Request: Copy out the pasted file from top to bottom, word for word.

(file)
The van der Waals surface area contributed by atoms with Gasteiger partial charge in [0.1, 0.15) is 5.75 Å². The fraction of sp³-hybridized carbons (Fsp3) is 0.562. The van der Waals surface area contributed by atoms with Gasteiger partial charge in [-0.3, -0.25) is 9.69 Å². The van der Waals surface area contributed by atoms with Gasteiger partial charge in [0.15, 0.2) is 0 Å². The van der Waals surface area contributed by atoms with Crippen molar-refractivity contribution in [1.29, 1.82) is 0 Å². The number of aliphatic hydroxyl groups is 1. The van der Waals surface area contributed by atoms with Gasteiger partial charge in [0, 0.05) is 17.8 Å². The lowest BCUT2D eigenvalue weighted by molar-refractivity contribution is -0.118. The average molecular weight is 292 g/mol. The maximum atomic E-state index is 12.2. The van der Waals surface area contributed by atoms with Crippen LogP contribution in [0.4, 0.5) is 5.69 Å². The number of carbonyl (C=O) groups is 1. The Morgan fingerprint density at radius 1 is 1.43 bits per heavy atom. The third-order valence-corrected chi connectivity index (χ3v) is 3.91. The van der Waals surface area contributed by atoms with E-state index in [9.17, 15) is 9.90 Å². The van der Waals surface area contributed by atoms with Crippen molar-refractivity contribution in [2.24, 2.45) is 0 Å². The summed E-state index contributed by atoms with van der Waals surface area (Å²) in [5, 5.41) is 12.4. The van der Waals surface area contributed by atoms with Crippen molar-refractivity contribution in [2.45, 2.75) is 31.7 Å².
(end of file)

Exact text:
The van der Waals surface area contributed by atoms with Gasteiger partial charge in [0.1, 0.15) is 5.75 Å². The fraction of sp³-hybridized carbons (Fsp3) is 0.562. The van der Waals surface area contributed by atoms with Gasteiger partial charge in [-0.3, -0.25) is 9.69 Å². The van der Waals surface area contributed by atoms with Gasteiger partial charge in [0.15, 0.2) is 0 Å². The van der Waals surface area contributed by atoms with Crippen molar-refractivity contribution in [1.29, 1.82) is 0 Å². The number of aliphatic hydroxyl groups is 1. The van der Waals surface area contributed by atoms with Gasteiger partial charge in [0, 0.05) is 17.8 Å². The lowest BCUT2D eigenvalue weighted by molar-refractivity contribution is -0.118. The average molecular weight is 292 g/mol. The maximum atomic E-state index is 12.2. The van der Waals surface area contributed by atoms with Crippen LogP contribution in [0.4, 0.5) is 5.69 Å². The number of carbonyl (C=O) groups is 1. The Morgan fingerprint density at radius 1 is 1.43 bits per heavy atom. The third-order valence-corrected chi connectivity index (χ3v) is 3.91. The van der Waals surface area contributed by atoms with E-state index in [9.17, 15) is 9.90 Å². The van der Waals surface area contributed by atoms with Crippen molar-refractivity contribution in [2.24, 2.45) is 0 Å². The summed E-state index contributed by atoms with van der Waals surface area (Å²) in [5, 5.41) is 12.4. The van der Waals surface area contributed by atoms with Crippen molar-refractivity contribution in [2.45, 2.75) is 31.7 Å².